Editor's note: Sruthi Palaniappan and Kaelin Delaney are Common Cause interns
During the 2016 presidential campaign, Republicans routinely criticized Democratic nominee Hillary Clinton for using a private email server to do official business as Secretary of State. They accused her of mishandling classified information and even demanded her indictment.
On his website, Rep. Tom Marino, R-PA, condemned Clinton’s “extremely reckless manner with regards to classified information.” She “[hid] her actions and continuously fed a false narrative to the public,” Marino added, and should “have to answer for her complete disregard for the truth.”
Rep. Michael McCaul, R-TX, asserted that Clinton committed treason by exposing sensitive information to potential hacks by foreign agents. “This is why you have security protocols — to protect classified information,” he said. “She exposed it to our enemies, and now … our adversaries have this very sensitive information that not only jeopardizes her and national security at home, but the men and women serving overseas.”
Sen. Ron Johnson, R-WI, suggested that Clinton should be impeached if elected. Anyone who mishandles classified information should “forfeit his office and be disqualified from holding any office under the United States,” he argued.
Last but not least, House Speaker Paul Ryan suggested that when someone “recklessly handle[s] classified information” we should “suspend all classified briefings...until [the] matter is fully resolved.”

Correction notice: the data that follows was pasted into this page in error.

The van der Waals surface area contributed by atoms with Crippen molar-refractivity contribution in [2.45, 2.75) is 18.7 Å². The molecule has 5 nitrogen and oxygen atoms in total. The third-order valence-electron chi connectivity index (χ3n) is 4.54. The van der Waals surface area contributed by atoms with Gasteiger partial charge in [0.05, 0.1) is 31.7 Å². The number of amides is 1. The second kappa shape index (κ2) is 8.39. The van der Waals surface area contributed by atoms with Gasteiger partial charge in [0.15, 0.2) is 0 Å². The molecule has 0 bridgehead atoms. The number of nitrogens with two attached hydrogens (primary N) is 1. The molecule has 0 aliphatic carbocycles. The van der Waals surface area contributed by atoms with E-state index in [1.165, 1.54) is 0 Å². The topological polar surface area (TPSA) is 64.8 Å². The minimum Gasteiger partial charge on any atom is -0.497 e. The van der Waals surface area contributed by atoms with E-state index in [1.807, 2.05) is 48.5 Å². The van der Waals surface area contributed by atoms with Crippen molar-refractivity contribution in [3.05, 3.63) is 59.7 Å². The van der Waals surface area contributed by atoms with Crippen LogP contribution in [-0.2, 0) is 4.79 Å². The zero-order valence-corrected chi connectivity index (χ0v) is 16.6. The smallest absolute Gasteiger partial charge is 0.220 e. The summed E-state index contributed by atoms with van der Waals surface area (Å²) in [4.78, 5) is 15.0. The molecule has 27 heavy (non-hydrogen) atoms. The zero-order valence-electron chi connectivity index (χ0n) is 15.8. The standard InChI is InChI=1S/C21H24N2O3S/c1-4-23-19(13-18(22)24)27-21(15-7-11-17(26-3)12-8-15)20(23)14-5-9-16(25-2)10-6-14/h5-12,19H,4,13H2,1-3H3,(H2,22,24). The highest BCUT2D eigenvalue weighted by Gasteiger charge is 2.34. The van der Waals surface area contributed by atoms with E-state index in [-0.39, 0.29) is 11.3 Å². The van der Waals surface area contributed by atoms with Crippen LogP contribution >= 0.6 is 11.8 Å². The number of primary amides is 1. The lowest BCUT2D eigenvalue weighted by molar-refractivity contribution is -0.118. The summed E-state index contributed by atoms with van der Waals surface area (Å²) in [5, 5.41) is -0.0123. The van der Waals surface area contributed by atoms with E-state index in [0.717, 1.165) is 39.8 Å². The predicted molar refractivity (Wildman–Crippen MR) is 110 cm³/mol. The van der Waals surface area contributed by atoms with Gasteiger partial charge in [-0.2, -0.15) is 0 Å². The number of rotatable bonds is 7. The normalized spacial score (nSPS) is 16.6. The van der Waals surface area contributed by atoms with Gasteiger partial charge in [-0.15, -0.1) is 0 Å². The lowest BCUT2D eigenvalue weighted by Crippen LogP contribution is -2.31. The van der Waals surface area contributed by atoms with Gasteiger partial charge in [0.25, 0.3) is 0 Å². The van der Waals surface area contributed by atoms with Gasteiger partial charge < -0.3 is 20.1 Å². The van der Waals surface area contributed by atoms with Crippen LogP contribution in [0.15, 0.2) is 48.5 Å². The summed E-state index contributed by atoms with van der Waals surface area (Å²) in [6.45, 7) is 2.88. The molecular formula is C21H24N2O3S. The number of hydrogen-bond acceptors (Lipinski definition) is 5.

But today, amid reports the President Trump shared classified information with Russian leaders during a meeting in the Oval Office, Republican lawmakers are in a more forgiving mood. Some are calling on Trump to provide more information about what he told the Russians, but none are talking about impeachment or indictment.
Asked about Trump’s interactions with Russia, Speaker Ryan voices no objection to the president’s continued receipt of classified briefings. He argued last week that an independent federal investigation of the president’s possible Russia connections is not a “good idea” and cites investigations already underway in the House and Senate Intelligence Committees, and by the FBI. Senate Majority Leader Mitch McConnell also is opposed to an independent investigation or the appointment of a special prosecutor.
A double standard clearly is at work here. Clinton was accused of handling classified information carelessly, leaving it open to discovery by computer hackers. Trump has admitted sharing classified information with Russia, a foreign adversary. Sharing of classified information, regardless of who does it, is dangerous and unethical but Trump’s acknowledged actions surely are at least as serious - and arguably more so - than the accusations against Clinton.
Office: Common Cause National